by Dr. Sandra Hamilton | Featured Contributor
Have you ever enjoyed spending time with someone, but then walked away feeling unfulfilled or even empty? You had fun, nothing particularly negative happened, but you felt as though something was missing. Looking back, you may not feel the desire to deepen the connection further — or even spend time with them again. There was no excitement when recalling the moments you experienced together, and no sense of loss when you consider that they may not reach out to you in the future.
Socializing can be an emotional gauntlet when discerning the difference between genuine connection and simply enjoying someone’s company. Like the array of wholesome and fast foods available to consume, there are plenty of people to pass the time with us. Some provide nutrition to our emotional growth and well-being; others offer gratification analogous to junk food.
We know one thing for sure when we reach for junk food — we love sweet treats and salty snacks. They’re inexpensive, readily available, and require no preparation. Though appealing and delicious in the moment, junk food affords no lasting value to our physical health.
“Junk food relationships” are likewise enjoyable, convenient, and require little time or energy; and, in small doses, they can make for a fond memory or an engaging story. Like the addictive taste of junk food, these hollow connections can pose a long-term risk if they are used as a substitute for loving relationships or meaningful friendships.
Our culture focuses much energy and time on managing physical health through diet and exercise. Knowing how to differentiate meaningful relationships from the fun, yet less nutritious junk food relationships will help you maintain your emotional well-being.
The difference between a healthy relationship and a junk food relationship:
We all know what a toxic relationship feels like, but identifying a junk food relationship can be less obvious because we like the person and feel good in their company. The difference is simple: the rush of a good time is the only thing you can count on in a junk food relationship. The person that you call at two in the morning when you are feeling down is the relationship that will emotionally sustain you.
Nutritious relationships are enduring, mutual, and interdependent. The investment of time and energy results in trust, loyalty, and deeper awareness of yourself and the other person. Junk food relationships are fleeting, focused on activities instead of connection, and don’t assume dependability or trust.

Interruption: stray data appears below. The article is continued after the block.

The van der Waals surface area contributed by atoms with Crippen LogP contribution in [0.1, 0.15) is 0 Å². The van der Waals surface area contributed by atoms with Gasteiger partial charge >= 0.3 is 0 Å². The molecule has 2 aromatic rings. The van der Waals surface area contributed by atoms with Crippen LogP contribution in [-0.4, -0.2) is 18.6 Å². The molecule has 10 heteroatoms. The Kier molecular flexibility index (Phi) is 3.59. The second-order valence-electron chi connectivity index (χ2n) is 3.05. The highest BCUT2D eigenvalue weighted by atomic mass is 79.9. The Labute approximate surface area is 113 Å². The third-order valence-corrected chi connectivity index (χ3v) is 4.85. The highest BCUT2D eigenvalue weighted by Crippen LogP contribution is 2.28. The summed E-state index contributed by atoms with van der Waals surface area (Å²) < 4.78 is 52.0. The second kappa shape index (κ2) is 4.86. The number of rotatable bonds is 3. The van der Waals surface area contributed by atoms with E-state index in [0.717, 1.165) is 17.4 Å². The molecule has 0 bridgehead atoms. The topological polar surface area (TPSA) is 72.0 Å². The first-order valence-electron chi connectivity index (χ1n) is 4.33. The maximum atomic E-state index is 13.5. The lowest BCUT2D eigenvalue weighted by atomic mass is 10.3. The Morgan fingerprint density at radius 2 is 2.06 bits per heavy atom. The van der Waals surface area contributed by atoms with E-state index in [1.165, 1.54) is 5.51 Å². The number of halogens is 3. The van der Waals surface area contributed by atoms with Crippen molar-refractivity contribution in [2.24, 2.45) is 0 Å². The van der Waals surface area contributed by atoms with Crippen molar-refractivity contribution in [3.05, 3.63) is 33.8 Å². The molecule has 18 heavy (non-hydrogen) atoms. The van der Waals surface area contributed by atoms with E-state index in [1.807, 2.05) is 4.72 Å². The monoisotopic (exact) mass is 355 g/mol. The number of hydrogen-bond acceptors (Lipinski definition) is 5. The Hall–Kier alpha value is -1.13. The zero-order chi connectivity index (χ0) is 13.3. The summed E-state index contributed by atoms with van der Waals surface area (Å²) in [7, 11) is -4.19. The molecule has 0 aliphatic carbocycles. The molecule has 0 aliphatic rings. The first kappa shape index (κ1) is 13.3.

Not every relationship needs to be nutritious, but a steady diet of junk food relationships will leave you stuffed yet starving for emotional connection. Just as we need to feed our bodies with nutritious food, we need to feed our emotional selves with meaningful contact. Our time and energy should be directed to those who are willing to be there for us at two in the morning — and in kind, we should be there for them.
Be clear about the truth of your relationships:
Taking a hard look at our connection to others is similar to tracking the foods we consume. When observing our intake, we may learn that we are consuming more “junk” than we thought. There is nothing wrong with having junk food relationships if we recognize them for what they are — pleasurable and transient. In isolation, there may be little consequence for an impulsive crush, an indulgent weekend with friends, or a casual sexual experience. But confusing a superficial connection for friendship or love will leave you lonely, empty, and craving for more contact.
A junk food relationship is not a toxic relationship. It is not poisonous to you, and may be just what you need at the time; but just like junk food, it will fill you up with no lasting positive effect. There is no harm when experienced with clarity and moderation, but an overabundance of hanging out and hooking up can lead to emotional malnutrition.
Dr. Sandra Hamilton
While taking pre-med classes at the University of California, Santa Barbara, I became so distracted by psychology courses that I changed my major to pursue a Ph.D. in clinical psychology. My contributions to She Owns It are drawn from the professional perspective of a clinical psychologist, as well as the personal point of view of a single working mother and entrepreneur. I have maintained an independent psychology practice for over 20 years, taught as an adjunct assistant professor for over a decade, and somehow managed to survive raising two spirited daughters.
My expertise is grounded in years of working with individuals, couples, and families who have worked their way through catastrophic experiences as well as the inevitable demands of adult life. I admire their tenacity each time they schedule another session in the face of painful insights and difficult feelings.
Therapy is not a haircut. It’s not a quick fix, and you don’t always feel better when you leave.